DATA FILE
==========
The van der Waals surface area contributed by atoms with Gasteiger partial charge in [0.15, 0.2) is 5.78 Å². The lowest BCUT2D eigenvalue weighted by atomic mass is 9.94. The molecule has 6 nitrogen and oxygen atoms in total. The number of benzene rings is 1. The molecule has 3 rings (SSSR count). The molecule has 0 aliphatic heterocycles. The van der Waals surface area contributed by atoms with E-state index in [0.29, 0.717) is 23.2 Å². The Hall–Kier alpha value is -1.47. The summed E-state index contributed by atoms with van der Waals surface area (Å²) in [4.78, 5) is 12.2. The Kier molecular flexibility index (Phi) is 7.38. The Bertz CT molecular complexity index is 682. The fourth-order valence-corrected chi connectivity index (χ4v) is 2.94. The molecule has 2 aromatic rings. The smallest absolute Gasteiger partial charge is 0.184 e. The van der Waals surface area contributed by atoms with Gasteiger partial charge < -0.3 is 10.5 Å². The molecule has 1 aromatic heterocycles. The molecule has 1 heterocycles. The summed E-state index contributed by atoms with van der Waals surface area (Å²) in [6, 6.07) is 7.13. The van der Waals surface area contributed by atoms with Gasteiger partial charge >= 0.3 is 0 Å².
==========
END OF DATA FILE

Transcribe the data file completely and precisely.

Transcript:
The van der Waals surface area contributed by atoms with Gasteiger partial charge in [0.15, 0.2) is 5.78 Å². The lowest BCUT2D eigenvalue weighted by atomic mass is 9.94. The molecule has 6 nitrogen and oxygen atoms in total. The number of benzene rings is 1. The molecule has 3 rings (SSSR count). The molecule has 0 aliphatic heterocycles. The van der Waals surface area contributed by atoms with E-state index in [0.29, 0.717) is 23.2 Å². The Hall–Kier alpha value is -1.47. The summed E-state index contributed by atoms with van der Waals surface area (Å²) in [4.78, 5) is 12.2. The Kier molecular flexibility index (Phi) is 7.38. The Bertz CT molecular complexity index is 682. The fourth-order valence-corrected chi connectivity index (χ4v) is 2.94. The molecule has 2 aromatic rings. The smallest absolute Gasteiger partial charge is 0.184 e. The van der Waals surface area contributed by atoms with Gasteiger partial charge < -0.3 is 10.5 Å². The molecule has 1 aromatic heterocycles. The molecule has 1 heterocycles. The summed E-state index contributed by atoms with van der Waals surface area (Å²) in [6, 6.07) is 7.13. The van der Waals surface area contributed by atoms with Gasteiger partial charge >= 0.3 is 0 Å².